What is Precrastination?

art-403-01Precrastination might help get things done, but it prevents you from performing at your best

Chances are you are familiar with procrastination – you might even be in such situation from time to time – yet the opposite of it can pose a serious problem too.

Precrastination, a term first coined by David Rosenbaum, a psychology professor at the University of California, Riverside, refers to one’s tendency to get things done too fast at the expense of extra effort that might be needed for more important tasks afterwards.

Examples of precrastination include responding to unimportant emails first thing in the morning, tackling small tasks on a to-do list, grabbing the first item during grocery shopping even if it is too heavy to carry around, and interrupting conversations out of fear of losing an idea that just popped up.

People tend to precrastinate as a way to reduce their memory load by reaching for low-hanging fruits or whatever that is available to them immediately.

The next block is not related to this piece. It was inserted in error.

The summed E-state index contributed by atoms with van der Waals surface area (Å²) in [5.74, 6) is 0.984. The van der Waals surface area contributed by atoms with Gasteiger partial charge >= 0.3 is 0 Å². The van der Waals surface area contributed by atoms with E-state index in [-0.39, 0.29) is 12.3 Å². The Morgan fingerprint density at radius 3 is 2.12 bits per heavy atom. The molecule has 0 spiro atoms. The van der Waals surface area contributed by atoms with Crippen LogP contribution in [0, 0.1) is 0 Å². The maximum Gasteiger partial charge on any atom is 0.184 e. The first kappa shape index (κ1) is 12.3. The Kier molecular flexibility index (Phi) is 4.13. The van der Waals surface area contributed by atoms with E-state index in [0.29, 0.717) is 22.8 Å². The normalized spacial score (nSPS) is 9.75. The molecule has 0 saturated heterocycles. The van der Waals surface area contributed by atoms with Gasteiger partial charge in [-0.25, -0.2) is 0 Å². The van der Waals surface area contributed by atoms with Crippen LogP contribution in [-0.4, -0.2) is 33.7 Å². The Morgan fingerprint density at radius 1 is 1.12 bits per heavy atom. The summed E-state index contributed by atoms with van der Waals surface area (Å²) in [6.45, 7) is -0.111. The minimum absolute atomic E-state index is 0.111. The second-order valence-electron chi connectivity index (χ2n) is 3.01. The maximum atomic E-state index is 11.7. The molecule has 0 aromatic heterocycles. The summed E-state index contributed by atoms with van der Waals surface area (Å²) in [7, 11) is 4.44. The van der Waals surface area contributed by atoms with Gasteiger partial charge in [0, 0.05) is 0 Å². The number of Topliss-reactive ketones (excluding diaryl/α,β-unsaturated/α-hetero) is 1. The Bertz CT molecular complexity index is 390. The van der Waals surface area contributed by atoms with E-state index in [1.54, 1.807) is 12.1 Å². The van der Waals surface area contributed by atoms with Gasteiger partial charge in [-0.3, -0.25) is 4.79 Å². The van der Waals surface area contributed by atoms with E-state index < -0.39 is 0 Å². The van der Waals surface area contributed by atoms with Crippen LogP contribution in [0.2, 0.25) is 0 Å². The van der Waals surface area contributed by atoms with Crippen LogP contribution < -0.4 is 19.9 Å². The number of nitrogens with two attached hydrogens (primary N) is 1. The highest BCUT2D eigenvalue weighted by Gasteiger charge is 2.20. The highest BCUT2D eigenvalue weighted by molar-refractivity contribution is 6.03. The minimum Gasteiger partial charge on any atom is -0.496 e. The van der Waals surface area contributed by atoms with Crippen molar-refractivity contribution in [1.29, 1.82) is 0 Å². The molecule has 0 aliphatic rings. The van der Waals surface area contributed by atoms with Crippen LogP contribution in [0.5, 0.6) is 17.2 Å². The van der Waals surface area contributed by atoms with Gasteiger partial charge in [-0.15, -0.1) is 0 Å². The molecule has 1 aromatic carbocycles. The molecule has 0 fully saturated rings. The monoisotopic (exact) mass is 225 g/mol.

However, as a result of such behaviour, they end up accomplishing their tasks inaccurately or unsatisfactorily due to unnecessary effort that could have been avoided through patience and strategising.

Therefore, while there are times that it is beneficial to precrastinate, Rosenbaum advises to do so only when necessary.

He also suggests that managers do not necessarily need to have every task or assignment completed as soon as possible to achieve efficiency and effectiveness within an organisation.

“It should be agreed in our society that it’s okay to smell the flowers,” he notes. “To be deliberate, mindful and to be allowed to slow down.”

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